But if some or all the countries call it a sea then they can carve out national economic zones. And that could lead to wars between them. There are growing signs that the clashing semantics is creating tensions in the Caspian that could lead to big disputes or worse. Going north from its southwestern corner, five countries abut the Caspian: Azerbaijan, Russia, Kazakhstan, Turkmenistan and Iran. Russia, Turkmenistan and Iran agree it is a lake and are cooperating on oil and natural gas projects. However Kazakhstan and especially Azerbaijan say it is a sea. Azerbaijan has already launched oil-lifting operations in waters over which it asserts sovereignty. They invited in British companies to do the work. A few months ago an Iranian warship sent warning signals against the operations.
A few years ago Azerbaijan asked NATO to admit it into its ranks. According to old maps Azerbaijan is in Europe and therefore is entitled to membership. But "European" Azerbaijan is historically part of an "Asian" Azerbaijan in northwestern Iran that is twice as big as the former.
Both Azerbaijans have identical peoples, language and religion. They are Turks, speak a Turkish dialect not that different from the language of modern Turkey but are almost all Shi'ah in contrast to the Turks who are overwhelmingly Sunni. Historically religion has drawn them southwards to the Persian empires far more than to the Ottoman empire to the west.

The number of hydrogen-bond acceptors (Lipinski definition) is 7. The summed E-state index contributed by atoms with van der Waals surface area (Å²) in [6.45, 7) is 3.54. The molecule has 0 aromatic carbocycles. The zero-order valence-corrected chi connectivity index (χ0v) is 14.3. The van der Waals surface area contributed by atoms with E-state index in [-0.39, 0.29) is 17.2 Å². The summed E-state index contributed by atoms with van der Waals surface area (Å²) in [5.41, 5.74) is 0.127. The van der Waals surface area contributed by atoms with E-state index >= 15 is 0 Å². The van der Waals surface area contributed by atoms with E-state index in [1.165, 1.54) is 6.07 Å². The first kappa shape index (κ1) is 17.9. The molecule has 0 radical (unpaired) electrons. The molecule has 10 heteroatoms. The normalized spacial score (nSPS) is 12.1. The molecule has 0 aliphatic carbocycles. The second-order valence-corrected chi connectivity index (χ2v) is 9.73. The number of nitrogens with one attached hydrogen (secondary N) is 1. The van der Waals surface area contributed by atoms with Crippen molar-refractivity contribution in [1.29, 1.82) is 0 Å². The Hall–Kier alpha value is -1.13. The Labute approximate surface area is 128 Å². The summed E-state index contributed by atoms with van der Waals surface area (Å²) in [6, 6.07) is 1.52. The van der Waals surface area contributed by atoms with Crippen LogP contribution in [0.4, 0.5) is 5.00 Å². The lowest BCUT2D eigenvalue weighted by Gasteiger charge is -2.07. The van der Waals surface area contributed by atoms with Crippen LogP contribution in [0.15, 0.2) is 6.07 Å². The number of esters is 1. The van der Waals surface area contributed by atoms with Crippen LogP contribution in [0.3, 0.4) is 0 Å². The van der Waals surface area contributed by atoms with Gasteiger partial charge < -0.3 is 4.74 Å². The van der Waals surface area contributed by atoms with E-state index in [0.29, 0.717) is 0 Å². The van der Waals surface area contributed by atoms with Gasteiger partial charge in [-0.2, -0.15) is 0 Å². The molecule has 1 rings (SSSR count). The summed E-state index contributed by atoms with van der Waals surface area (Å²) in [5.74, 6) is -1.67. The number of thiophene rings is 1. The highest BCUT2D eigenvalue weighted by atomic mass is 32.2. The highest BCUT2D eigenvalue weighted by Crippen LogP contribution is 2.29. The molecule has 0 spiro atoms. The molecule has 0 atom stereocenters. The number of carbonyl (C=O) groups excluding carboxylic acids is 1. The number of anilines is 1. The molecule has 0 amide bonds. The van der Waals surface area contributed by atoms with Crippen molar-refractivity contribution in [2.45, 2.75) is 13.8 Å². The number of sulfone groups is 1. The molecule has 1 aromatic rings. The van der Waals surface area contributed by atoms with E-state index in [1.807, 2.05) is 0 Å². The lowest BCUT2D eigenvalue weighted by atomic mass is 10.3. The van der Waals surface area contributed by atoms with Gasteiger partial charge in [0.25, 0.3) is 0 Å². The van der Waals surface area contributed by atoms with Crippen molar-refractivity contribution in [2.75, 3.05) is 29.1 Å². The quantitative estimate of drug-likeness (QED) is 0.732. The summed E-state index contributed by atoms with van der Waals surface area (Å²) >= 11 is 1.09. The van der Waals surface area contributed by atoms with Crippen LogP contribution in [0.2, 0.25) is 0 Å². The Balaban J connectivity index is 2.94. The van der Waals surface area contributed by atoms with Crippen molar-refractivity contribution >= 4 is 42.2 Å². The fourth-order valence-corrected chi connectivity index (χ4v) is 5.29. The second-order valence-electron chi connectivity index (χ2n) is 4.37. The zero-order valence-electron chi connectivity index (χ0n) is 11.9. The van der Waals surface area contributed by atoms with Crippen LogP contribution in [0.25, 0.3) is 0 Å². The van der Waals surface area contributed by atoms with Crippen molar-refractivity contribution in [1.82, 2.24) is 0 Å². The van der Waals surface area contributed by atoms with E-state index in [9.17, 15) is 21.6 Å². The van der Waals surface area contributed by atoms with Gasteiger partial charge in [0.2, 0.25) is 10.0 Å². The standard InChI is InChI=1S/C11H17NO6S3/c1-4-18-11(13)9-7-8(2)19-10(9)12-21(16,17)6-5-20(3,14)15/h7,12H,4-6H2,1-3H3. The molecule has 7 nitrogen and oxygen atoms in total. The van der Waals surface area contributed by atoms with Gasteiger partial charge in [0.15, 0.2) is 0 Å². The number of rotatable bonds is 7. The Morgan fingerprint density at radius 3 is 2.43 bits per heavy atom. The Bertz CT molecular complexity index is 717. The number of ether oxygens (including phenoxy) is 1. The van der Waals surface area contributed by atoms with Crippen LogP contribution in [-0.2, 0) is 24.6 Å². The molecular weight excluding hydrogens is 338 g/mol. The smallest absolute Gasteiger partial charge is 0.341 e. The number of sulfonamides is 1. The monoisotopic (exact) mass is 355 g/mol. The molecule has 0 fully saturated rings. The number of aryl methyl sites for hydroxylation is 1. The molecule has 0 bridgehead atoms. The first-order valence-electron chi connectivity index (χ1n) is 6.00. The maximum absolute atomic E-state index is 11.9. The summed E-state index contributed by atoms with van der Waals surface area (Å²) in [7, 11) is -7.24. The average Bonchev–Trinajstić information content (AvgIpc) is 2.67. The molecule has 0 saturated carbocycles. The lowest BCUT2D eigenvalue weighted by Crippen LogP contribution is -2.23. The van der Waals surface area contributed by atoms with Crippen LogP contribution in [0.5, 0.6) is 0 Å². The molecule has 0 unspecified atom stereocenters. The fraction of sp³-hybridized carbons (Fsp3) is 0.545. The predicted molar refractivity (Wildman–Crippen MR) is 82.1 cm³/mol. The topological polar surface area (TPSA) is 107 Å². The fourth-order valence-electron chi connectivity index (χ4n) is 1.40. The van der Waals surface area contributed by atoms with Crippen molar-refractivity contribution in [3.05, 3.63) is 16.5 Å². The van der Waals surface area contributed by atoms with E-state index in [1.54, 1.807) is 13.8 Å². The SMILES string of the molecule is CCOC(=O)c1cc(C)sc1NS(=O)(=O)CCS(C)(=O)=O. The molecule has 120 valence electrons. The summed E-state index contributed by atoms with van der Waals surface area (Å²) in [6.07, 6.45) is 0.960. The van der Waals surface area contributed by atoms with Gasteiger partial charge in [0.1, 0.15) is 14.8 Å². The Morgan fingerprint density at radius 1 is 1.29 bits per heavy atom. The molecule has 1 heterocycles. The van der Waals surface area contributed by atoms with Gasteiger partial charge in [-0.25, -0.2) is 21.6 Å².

"European" Azerbaijan is now worried. NATO is too far away to carry any weight in Caspian politics. So for some years now it has been cultivating friendship with its archenemy Armenia to the west. And now it is once again looking to Moscow for protection against Iran some of whose leaders have openly started talking about bringing "European" Azerbaijan back into Iran's fold.
US-Russia relations have been even more frayed under the Bush administration than under Clinton. Russian president Putin is talking up empire. Some of the Iranian leaders like Mohsin Reza'i are also talking up empire. For the moment the two empires are cooperating and both of them are increasingly hostile to America.